Making no-till practices work on the Johnson farm near Frankfort, S.D., has been a study in contrasts.
When Brian Johnson’s father, Alan, first implemented no-till on the family’s farm 28 years ago, the goal was to conserve scant rains early in the growing season to bring corn, soybeans and wheat through typically a hot, dry end of the growing season.
And by eliminating tillage and maintaining a crop residue layer, the family accomplished moisture-retention goals and significantly improved yields and soil quality.
When Brian joined his father on the farm, their moisture issues had evolved from a lack of rain to excess spring rains, resulting in significant prevented-planting acres and development of some saline seeps.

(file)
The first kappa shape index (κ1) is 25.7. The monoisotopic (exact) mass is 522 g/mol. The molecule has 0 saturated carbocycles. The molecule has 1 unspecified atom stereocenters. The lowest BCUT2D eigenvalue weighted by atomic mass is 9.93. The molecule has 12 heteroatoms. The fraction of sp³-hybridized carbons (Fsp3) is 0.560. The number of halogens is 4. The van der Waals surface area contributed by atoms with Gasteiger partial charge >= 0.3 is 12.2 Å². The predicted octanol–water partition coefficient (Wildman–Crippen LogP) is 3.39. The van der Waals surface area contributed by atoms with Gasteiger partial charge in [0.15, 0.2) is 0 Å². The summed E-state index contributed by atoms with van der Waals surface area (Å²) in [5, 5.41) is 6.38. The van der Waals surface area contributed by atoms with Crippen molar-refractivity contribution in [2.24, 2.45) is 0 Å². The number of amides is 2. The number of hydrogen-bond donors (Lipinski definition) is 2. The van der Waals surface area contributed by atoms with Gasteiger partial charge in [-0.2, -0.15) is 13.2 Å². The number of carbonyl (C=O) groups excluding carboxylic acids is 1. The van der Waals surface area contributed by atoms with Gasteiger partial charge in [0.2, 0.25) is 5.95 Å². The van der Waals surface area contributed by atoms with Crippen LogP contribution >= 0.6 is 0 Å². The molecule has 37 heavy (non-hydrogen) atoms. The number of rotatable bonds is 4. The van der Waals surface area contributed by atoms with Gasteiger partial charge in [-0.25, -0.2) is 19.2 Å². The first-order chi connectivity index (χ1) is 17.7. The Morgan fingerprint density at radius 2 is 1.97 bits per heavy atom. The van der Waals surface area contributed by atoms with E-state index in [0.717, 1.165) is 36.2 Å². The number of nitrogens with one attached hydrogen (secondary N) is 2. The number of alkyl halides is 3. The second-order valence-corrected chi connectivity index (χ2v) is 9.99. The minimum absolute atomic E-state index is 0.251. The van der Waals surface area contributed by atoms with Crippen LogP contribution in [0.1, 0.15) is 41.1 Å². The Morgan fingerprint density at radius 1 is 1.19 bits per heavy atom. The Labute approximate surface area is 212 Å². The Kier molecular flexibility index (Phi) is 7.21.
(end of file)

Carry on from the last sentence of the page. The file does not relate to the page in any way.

With 1,850 acres to plant and harvest, the Johnsons knew they had to make some changes in their farming practices.
“It was so wet in spring we had trouble getting crops planted, and some years we had so much rain that what we did get planted got flooded out,” says Brian, who now raises corn, soybeans, wheat and alfalfa and runs about 100 cow-calf pairs on 500 acres of pasture. “We experienced an unacceptable increase in overall crop loss. It’s been challenging to find a way to continue using no-till in wet, muddy conditions, but we’re doing it.”
Part of Johnson’s challenge with no-till are slopes ranging from 0-2% in Spink County, which means water doesn’t run off and is more likely to pond.
The water table also tends to remain high, and…